An early example of semi autobiographical long form comic telling the story of Japanese immigrants trying to make a living in San Francisco between 1904 and 1924 It gives a first hand account of events such as the 1906 earthuake a visit by president Taft the failure of the Golden Gate Bank the Panama Pacific International Exposition WWI the Spanish Flu the start of Prohibition the Alien Land Act etc It is worth reading by anyone interested in early San Francisco or the Japanese American immigrant experienceWritten in 52 2 page spreads it was intended to be serialized over a years worth of weekly newspapers but that never happened While it was exhibited in 1927 and then independently published it was largely forgotten until rediscovered translated and published in 1988 Part of that neglect may be due to the fact that it was written with a combination of Japanese and broken English and would be understood only by bilingual peopleEach 12 cel story ends with a gag The humor in these is primarily in the form of Japanese puns which don't work in English But serious themes are addressed as wellThis is probably not the first Graphic Novel Nor the first Gekiga Nor even the first comic to be made into a musical play which happened for this book in 2017 in San Jose And being unknown it probably had no influence on later works But it certainly pre dates Blackmark and It Rhymes with Lust and A Contract with God and so will be of interest to historians of comics For the general comic reading public I recommend it only if you also have an interest in San Francisco history

  5. Michael Michael says:

    An interesting look at Japanese immigrant history in San Francisco from 1906 1926 as published in 1931 This English translation edition has educational endnotes on the history of the time as well as explanations of some of the original Japanese jokes An introduction provides a general overview of the immigrant experience and about the original artistauthor and an afterword covers his life afterward There are a few bits that would not politically correctpolite now but these are put in context in the end notes They original is a fascinating view of the time and the translation and framing is interesting and educational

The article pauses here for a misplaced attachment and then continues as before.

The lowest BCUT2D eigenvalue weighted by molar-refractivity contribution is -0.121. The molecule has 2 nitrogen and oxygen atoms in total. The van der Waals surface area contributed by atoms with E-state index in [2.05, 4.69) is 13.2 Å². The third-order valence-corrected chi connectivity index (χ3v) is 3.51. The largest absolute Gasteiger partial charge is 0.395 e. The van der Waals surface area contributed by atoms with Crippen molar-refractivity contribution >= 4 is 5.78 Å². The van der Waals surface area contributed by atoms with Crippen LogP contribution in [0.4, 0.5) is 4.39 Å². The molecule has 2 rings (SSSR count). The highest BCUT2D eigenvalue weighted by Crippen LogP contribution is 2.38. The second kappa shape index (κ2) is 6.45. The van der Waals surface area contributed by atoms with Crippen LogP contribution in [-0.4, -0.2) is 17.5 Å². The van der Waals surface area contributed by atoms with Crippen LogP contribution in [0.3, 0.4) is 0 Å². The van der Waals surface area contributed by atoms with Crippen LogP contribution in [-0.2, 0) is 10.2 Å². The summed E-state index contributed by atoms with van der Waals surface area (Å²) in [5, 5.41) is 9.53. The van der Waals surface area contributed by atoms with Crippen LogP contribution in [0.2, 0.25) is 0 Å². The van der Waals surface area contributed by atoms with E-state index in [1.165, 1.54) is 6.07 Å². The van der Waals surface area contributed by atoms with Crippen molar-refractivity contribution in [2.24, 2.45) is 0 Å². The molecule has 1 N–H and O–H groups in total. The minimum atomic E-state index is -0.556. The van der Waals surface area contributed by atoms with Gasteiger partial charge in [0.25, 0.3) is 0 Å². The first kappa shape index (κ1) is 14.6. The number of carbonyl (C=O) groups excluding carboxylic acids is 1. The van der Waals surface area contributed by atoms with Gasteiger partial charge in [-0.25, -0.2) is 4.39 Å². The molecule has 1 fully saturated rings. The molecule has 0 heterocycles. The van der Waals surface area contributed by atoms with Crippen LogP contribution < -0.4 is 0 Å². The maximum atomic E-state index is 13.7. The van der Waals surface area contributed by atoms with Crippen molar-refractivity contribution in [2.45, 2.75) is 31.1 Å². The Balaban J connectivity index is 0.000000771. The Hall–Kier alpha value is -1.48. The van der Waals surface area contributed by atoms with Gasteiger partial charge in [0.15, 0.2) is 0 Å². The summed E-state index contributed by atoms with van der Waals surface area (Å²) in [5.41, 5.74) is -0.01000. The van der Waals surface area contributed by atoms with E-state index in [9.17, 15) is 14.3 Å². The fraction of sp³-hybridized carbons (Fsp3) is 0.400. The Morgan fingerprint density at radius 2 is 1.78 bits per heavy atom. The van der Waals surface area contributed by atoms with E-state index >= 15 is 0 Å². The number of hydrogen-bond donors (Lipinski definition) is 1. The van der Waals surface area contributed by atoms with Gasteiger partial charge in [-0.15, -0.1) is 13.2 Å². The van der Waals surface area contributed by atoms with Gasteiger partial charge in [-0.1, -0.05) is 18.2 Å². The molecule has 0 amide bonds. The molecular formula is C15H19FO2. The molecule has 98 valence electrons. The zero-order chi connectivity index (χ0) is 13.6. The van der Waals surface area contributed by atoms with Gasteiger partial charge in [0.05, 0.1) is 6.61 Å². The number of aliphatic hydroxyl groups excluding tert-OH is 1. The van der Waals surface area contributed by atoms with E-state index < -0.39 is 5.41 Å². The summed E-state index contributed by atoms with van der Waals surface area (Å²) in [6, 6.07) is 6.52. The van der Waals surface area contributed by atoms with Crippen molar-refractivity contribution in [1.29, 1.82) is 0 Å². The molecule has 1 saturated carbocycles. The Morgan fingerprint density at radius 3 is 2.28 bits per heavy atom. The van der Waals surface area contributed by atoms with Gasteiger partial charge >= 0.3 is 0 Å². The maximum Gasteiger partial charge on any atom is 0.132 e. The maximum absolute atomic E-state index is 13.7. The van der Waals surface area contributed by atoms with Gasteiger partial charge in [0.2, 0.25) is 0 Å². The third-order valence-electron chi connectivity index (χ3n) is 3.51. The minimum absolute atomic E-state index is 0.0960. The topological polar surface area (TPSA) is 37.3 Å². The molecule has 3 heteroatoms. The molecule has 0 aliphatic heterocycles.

6. Zack Zack says:

    Found this in a thrift store and it seemed really interesting It's a story of the writer and 3 of his friends and the experiences they had from 1904 1924 They were all immigrants from Japan who moved to the USA It was published in 1931 It's a fun way to get some background knowledge of the history of japanese immigration to SF around that time and it's funny at times Way better than reading a textbook A very interesting historical document

  7. Jane Jane says:

    YA Graphic Novel Japanese Experience in San Francisco from 1904 1924

  8. Pelks Pelks says:

    Read this book if you are interested in early 20th century Japanese American relations or if you are interested in the history of diary comics Fascinating and lovingly translated

  9. Atharv G. Atharv G. says:

    35 Stars As a work of fiction this is just okay The stories are occasionally humorous but ultimately most are ridiculous slap stick or some combination of the two Where this book's value really lies is in its portrait of the Japanese immigrant experience at the turn of the century in San Francisco Over the span of a few decades Kiyama's characters have some connection to nearly every major event that affects California's Japanese community As a historical record it is impressive in its attention to detail and just how particular it is to its specific community As a work of art it is uite innovative; it draws from both American and Japanese influences and was originally written as a bilingual text The characters did win me over by the end and I found myself shaking my head at their persistent naivete but always rooting for them to succeed This text is a valuable first hand account of the early Japanese immigrant experience while also managing to be an entertaining read

  10. Kylie Parker Kylie Parker says:

    A sort of historical fiction it tells the story of four Japanese immigrants and their struggles trying to make it big in San Francisco

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Manga Yonin Shosei ❰PDF / Epub❯ ★ Manga Yonin Shosei Author Henry (Yoshitaka) Kiyama – History Cartoons Asian American Studies Originally published in mixed Japanese and English in San Francisco in 1931 The Four Immigrants Manga is Henry Kiyama's visual chronicle of his immigrant experi History Cartoons Asian American Studies originally published in mixed Japanese and English in San Francisco in The Four Immigrants Manga is Henry Kiyama's visual chronicle of his immigrant experience in the United States Drawn in a classic gag strip comic book style this heartfelt Manga Yonin eBook ´ tale rediscovered translated and introduced by manga expert Frederick L Schodt is a fascinating entertaining depiction of early Asian American struggles.